Studies of biomarkers in temporal lobe epilepsy.

SHEILABI, Mariam A. (2016). Studies of biomarkers in temporal lobe epilepsy. Doctoral, Sheffield Hallam University (United Kingdom)..

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Abstract

Refractory temporal lobe epilepsy associated with hippocampal sclerosis (TLE-HS) affects about 30% of TLE patients, where antiepileptic drugs are not effective in controlling seizures. These patients become candidates for surgical treatment which is effective in only 60-70% of cases. In addition, surgical treatment causes memory and cognitive impairments as well as psychopathological disturbance. Therefore, the aim of this study is to investigate potential biomarkers in surgically resected sclerotic TLE-HS (n = 49) and non-spiking superior temporal gyrus samples (TLE-STG; n = 25) from TLE patients and post-mortem hippocampi (PMC; n = 10), in order to increase our understanding of refractory TLE pathophysiology and help in identifying new potential drug targets for treatment of TLE patients. GABA b receptor subunits were investigated in TLE-HS, TLE-STG and PMC tissue by quantitative real time polymerase chain reaction (qRT-PCR) and quantitative western blot (WB) techniques. Alterations in expressions of SGK1, SCN4B, IP3R1 and SYNPR were investigated in TLE-HS, TLE-STG and PMC specimens by qRT-PCR and WB. The transcriptome profiling of TLE-HS, TLE-STG and PMC samples was done by microarray analysis (MA). MA was followed by functional annotation clustering analysis (FAC) of the MA differentially expressed genes (DEGs). Genes from FAC analysis were further investigated by qRT-PCR. MA Aquaporin (AQP1, 3, 4, 5, 8, 9, 11) expressions were further validated by qRT-PCR. Expression of the inhibitory GABA b2 receptor subunit was significantly up regulated in TLE-HS compared to PMC but its expression was reduced in TLE-HS compared to TLE-STG.The expression of SCN4B, IP3R1 and SYNPR, which are involved in regulating neuronal excitability, were significantly reduced in TLE-HS compared to TLE-STG and were significantly increased compared to PMC. The expression of SGK1 mRNA was significantly increased in TLE-HS compared to both TLE-STG and PMC. MA analysis revealed 1821 genes were significantly up regulated and 1511 genes were significantly down regulated in TLE-HS compared to TLE-STG and PMC. The first cluster from FAC analysis of DEGs showed that the up regulated inflammatory genes such as cytokines had the highest enrichment score. The qRT-PCR data showed that expression of IL-1B, IL-18, Fas, ICAM-1, CCL2, CCL4, CXCL1, CXCL2, CXCL12, CXCR4 and CX3CR1 were significantly higher in TLE-HS compared to TLE-STG and PMC therefore validating MA data. AQP1 and -4, which are involved in water homeostasis, were significantly up regulated in TLE-HS compared to TLE-STG. AQP11 expression was significantly reduced in TLE-HS while AQP3, -5, -8 and -9 were not significantly altered in TLE-HS compared to TLE-STG and PMC. The significant dysregulation of biomarker expression investigated in this study indicate that different biological processes such as neuronal excitability, neuronal and astrocytic energy metabolism, neurogenesis, apoptosis, neuroinflammation, intracellular calcium and water homeostasis are affected in the epileptogenic TLE-HS tissue. These biomarkers seem to be associated with TLE-HS pathophysiology. Furthermore, they highlight the role of neuronal, astrocytic, microglia and endothelial cell dysfunction in TLE-HS pathology. In conclusion, the biomarkers investigated increased our understanding of biological processes affected in TLE-HS pathophysiology and they represent potential drug targets for refractory TLE-HS. However, further research is still needed to understand the temporal and spatial changes of those genes and their proteins during TLE.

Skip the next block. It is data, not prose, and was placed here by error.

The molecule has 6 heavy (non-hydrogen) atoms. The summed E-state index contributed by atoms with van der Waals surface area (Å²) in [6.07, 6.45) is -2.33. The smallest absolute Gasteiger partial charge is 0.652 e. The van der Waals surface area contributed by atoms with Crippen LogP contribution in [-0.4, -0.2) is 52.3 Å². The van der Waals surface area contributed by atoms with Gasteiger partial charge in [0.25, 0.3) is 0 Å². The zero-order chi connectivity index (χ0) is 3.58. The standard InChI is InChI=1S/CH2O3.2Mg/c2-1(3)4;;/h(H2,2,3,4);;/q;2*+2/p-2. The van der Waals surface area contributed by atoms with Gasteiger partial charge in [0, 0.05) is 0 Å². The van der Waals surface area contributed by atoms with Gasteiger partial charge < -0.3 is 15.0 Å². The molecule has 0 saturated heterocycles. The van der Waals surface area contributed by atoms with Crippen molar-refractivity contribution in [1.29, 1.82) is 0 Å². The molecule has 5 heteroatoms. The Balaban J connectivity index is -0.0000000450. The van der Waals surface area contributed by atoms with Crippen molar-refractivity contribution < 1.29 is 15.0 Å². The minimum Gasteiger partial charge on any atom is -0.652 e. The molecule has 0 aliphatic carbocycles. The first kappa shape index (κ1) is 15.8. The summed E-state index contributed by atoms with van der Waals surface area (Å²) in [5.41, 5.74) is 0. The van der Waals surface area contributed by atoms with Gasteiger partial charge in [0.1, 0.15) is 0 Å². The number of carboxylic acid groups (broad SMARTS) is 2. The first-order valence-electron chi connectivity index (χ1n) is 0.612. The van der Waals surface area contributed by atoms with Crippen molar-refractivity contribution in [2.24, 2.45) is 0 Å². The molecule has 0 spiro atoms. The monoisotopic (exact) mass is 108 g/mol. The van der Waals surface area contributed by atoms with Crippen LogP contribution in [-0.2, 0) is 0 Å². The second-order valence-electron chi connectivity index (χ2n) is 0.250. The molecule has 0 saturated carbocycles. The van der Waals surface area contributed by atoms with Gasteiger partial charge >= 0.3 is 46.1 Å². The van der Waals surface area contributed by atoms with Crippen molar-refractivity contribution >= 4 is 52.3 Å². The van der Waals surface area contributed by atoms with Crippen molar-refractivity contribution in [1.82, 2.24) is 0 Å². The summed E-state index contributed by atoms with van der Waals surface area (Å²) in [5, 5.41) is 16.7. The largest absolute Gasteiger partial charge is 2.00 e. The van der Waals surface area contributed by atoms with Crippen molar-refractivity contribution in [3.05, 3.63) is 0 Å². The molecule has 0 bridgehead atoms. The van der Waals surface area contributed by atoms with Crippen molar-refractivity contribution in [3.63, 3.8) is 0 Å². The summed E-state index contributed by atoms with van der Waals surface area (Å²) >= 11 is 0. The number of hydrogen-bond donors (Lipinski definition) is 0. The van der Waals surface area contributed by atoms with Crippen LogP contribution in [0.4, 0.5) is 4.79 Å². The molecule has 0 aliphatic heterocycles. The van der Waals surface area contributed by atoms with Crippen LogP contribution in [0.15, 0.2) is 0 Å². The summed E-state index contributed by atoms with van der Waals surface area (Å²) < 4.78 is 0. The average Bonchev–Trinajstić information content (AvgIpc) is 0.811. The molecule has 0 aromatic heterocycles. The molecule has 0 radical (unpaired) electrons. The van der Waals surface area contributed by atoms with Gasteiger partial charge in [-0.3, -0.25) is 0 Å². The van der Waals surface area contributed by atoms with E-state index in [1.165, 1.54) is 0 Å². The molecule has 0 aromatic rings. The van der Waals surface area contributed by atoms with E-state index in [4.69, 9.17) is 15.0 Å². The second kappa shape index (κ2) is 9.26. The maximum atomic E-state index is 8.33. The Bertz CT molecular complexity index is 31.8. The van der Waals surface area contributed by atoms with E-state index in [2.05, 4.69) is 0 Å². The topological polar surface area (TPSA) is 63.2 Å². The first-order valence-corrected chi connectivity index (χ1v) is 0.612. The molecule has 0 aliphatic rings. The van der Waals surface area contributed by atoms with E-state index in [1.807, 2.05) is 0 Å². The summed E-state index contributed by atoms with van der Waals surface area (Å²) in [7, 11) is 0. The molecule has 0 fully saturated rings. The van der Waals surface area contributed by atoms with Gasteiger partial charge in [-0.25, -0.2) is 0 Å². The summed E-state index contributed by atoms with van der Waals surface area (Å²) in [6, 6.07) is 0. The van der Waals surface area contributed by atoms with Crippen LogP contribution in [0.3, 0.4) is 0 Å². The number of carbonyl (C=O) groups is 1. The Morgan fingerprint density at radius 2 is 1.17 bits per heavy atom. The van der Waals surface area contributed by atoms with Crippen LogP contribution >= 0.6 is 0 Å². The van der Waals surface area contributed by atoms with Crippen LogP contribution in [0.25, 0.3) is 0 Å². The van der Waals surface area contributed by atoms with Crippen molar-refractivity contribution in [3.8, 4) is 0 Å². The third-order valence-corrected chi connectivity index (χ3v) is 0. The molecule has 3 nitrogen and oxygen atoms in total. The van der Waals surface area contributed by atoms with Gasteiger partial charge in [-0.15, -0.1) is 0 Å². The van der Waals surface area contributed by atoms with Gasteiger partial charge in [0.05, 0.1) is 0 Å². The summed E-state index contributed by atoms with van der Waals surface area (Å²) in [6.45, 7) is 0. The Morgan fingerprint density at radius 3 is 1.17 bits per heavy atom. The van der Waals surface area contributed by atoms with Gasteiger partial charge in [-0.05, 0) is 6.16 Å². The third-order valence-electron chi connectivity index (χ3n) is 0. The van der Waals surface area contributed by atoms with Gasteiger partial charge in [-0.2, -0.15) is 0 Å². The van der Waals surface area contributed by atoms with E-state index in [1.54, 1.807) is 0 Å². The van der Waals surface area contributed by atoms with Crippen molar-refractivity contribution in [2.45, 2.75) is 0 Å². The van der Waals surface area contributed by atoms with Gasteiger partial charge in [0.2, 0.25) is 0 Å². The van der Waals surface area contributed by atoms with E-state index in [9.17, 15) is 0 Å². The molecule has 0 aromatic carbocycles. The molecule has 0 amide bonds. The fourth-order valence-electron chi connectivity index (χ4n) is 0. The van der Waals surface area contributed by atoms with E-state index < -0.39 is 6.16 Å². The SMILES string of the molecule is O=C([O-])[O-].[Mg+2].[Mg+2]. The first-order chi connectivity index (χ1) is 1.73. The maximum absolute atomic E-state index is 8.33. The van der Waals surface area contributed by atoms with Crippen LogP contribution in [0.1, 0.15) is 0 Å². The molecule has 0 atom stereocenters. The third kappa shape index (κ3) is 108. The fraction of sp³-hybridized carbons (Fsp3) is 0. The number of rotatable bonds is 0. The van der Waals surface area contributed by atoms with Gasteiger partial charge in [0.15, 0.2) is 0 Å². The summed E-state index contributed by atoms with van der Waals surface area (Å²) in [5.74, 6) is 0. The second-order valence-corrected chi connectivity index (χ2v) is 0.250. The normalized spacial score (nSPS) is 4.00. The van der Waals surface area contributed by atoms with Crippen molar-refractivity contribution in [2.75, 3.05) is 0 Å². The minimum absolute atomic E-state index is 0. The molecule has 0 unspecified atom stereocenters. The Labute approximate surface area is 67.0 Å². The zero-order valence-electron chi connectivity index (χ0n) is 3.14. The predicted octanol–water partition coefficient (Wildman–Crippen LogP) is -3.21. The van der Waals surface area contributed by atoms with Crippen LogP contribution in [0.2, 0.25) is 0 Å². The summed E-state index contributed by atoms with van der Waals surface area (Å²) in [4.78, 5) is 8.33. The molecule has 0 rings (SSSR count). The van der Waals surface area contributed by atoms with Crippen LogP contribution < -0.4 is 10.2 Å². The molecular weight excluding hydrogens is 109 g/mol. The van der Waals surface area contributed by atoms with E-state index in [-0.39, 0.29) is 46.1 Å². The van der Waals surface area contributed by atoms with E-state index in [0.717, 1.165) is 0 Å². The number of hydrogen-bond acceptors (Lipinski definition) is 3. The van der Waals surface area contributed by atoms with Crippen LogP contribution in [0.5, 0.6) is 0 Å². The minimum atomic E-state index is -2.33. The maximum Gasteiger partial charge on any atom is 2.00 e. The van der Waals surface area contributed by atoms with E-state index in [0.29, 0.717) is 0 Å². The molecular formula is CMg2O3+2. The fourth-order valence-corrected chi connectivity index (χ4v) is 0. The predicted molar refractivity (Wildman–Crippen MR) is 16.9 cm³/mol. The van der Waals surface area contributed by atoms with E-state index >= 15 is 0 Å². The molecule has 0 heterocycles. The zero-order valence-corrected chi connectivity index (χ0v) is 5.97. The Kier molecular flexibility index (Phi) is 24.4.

Item Type: Thesis (Doctoral)
Additional Information: Thesis (Ph.D.)--Sheffield Hallam University (United Kingdom), 2016.
Research Institute, Centre or Group: Sheffield Hallam Doctoral Theses
Depositing User: EPrints Services
Date Deposited: 10 Apr 2018 17:23
Last Modified: 08 May 2018 09:23
URI: http://shura.shu.ac.uk/id/eprint/20714

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